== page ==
Angiolipoma

Angiolipoma anatomy:

The Anatomy of Angiolipoma:

In the picture above, the left side shows the internal organs; while the right side shows external organs. These are called major organs. Major organ include liver, heart, kidneys, lungs and intestines.

Other minor organs include testicles and spleen. The main difference between these two types of tumors is their location in the body. Liver tumors are located inside the liver. Heart tumors are located outside the heart. Kidney tumors are located inside the kidney. Lung tumors are located outside the lungs. Intestines tumor is located in the small intestine (small bowel).

A typical Angiolipoma:

The most common type of Angiolipoma is the carcinoid type. There are three types of this type: Carcinoids, which means “cancerous” or “tumor causing”. They have a very high rate of recurrence.

They occur when cells grow out of control and start growing into other parts of the body. Carcinoids are usually found in the head, neck, chest and back. The second type is called Pseudocarcinoid, which means “pseudo-cancerous” or “like cancer” They usually do not spread to other parts of the body. They occur when cells change but not enough to form tumors. The third type is called Medullary Carcinoid, which means “center of the liver”. They are only found in the liver and are slow growing. It is not clear what causes these tumors.

Angiolipoma Symptoms:

The most common symptom of angiolipomas is bleeding, which arises from the blood vessels contained in the tumor. These are referred to as “Petechia” and “Ecchymoses”. Another sign is pain, which occurs in the areas surrounding the tumor.

These are caused by the expansion of the tumor. This can lead to severe pain in the area and, sometimes, respiratory issues. Mood issues can also occur due to constant pain.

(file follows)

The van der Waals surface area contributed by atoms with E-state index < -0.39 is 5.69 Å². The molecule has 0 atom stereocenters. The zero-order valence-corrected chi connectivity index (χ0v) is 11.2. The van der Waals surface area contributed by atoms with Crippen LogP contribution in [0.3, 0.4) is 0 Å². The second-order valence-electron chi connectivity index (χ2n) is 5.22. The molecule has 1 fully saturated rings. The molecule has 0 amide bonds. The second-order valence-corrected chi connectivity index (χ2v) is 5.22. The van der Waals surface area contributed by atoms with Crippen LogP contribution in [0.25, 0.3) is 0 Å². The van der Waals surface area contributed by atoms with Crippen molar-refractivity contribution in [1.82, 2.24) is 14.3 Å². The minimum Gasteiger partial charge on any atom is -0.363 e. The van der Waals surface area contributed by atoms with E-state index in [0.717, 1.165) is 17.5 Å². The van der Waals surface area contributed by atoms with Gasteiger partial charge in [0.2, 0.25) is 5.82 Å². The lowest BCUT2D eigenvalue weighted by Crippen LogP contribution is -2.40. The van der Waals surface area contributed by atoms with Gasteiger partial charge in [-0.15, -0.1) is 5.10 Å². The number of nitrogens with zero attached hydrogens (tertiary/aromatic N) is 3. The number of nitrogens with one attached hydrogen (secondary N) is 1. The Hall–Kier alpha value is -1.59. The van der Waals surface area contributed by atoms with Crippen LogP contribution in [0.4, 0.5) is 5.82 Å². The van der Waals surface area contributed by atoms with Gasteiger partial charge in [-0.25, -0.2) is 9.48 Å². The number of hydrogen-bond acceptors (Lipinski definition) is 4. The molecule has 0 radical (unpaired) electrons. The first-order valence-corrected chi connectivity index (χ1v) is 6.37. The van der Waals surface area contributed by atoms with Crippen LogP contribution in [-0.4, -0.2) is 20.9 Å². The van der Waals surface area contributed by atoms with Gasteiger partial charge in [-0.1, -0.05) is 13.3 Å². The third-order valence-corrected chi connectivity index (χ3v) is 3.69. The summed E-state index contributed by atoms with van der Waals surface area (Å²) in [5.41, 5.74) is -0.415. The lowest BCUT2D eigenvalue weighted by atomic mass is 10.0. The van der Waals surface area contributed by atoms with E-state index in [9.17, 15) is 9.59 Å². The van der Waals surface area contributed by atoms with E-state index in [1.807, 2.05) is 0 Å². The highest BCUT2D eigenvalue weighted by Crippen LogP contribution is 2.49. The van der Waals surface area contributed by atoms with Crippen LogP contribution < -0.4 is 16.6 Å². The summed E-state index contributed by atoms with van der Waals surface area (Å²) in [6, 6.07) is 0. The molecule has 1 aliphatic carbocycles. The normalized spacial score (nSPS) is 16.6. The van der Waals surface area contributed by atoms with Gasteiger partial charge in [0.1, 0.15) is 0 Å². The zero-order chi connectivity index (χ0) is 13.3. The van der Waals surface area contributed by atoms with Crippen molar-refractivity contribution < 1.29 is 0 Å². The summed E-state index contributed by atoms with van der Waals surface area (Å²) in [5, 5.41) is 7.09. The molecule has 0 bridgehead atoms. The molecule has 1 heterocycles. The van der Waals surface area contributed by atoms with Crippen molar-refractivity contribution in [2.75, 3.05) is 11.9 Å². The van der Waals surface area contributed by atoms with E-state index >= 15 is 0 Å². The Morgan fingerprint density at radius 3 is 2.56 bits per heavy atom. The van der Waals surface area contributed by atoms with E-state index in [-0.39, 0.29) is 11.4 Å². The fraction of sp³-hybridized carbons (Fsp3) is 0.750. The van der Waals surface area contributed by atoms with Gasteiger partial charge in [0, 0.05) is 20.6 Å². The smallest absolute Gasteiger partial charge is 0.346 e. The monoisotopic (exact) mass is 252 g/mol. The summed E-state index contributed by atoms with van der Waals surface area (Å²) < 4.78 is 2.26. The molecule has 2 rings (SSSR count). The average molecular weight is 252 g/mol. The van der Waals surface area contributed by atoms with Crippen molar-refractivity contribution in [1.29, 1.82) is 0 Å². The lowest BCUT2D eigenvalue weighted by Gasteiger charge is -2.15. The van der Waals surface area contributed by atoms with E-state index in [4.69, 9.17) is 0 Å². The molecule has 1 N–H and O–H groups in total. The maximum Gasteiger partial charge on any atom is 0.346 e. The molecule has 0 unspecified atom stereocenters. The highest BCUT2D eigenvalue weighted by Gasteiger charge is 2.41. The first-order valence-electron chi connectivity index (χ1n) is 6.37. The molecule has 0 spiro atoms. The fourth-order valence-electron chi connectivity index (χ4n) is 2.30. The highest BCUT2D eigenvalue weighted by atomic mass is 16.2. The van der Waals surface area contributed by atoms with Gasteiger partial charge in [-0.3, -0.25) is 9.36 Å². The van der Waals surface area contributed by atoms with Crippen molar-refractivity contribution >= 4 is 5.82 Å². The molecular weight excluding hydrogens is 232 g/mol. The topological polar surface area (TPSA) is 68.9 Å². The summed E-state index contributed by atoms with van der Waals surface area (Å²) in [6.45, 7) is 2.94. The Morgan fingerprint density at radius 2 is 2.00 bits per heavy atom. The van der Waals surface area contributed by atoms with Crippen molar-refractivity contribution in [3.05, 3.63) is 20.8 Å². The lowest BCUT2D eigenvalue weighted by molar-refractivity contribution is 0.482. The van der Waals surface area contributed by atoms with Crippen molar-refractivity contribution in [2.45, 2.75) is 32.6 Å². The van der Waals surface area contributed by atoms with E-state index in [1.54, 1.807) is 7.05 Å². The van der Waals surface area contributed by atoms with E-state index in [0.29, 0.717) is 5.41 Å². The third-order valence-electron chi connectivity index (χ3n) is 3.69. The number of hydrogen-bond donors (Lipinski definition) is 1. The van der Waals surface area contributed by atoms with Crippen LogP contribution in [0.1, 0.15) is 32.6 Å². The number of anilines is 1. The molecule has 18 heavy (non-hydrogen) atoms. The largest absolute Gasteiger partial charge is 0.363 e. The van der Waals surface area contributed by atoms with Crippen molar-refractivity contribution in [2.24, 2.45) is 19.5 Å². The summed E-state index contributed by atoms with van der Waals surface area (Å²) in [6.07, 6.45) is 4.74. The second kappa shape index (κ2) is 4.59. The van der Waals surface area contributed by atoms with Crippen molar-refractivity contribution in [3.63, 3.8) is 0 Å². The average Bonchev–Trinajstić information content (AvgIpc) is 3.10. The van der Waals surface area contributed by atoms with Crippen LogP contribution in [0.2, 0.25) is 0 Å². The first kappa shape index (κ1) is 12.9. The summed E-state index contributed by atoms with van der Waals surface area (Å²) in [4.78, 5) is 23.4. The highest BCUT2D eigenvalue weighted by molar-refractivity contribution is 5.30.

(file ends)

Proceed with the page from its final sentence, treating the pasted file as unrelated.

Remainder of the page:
Treatment of Angiolipomas:

The treatment of these tumors is very extensive and must be carried out by an experienced medical professional. The first step consists of surgical removal of the tumor, which is then followed by chemotherapy and radiation therapy. Chemotherapy is the use of certain drugs to destroy cancerous cells found in the body.

Radiation therapy is the use of high-energy rays to kill tumor cells. In some cases, these aggressive treatments are not enough; in which case the patient may undergo a liver transplant.

The different types of angiolipomas:

There are several types of this tumor. The most common are:

Carcinoid: It affects about 10% of people with this disease. It is slow growing and has the potential to spread throughout the body. It can also cause ulcers, inflammation and bleeding.

Pseudocarcinoid: It is rare and does not have the potential to spread throughout the body.

Medullary carcinoid: It is also rare and occurs mainly in middle-aged men. It rarely spreads to other parts of the body.

Who gets Angiolipomas?

These diseases affect mainly middle-aged adults, age 30-60. Carcinoids mostly affect men, while medullary carcinoid commonly affects women. It is least likely to occur in people under the age of 20 and over the age of 70. People with a family history of this disease are more likely to get it as well.

Sources & references used in this article:

Angiolipoma by WR Howard, EB HELWIG – Archives of Dermatology, 1960 – jamanetwork.com

Two entities in angiolipoma(A study of 459 cases of lipoma with review of literature on infiltrating angiolipoma) by JJ Lin, F Lin – Cancer, 1974 – Wiley Online Library

Infiltrating angiolipoma by F GONZALEZ-CRUSSI, WF ENNEKING, VM AREAN – JBJS, 1966 – journals.lww.com

Cellular angiolipoma. by SJ Hunt, DJC Santa, RJ Barr – The American journal of surgical …, 1990 – europepmc.org

Extradural spinal angiolipoma by FS Haddad, A Abla, CK Allam – Surgical neurology, 1986 – Elsevier

Intracranial angiolipoma. by PR Wilkins, C Hoddinott, MD Hourihan… – Journal of neurology …, 1987 – ncbi.nlm.nih.gov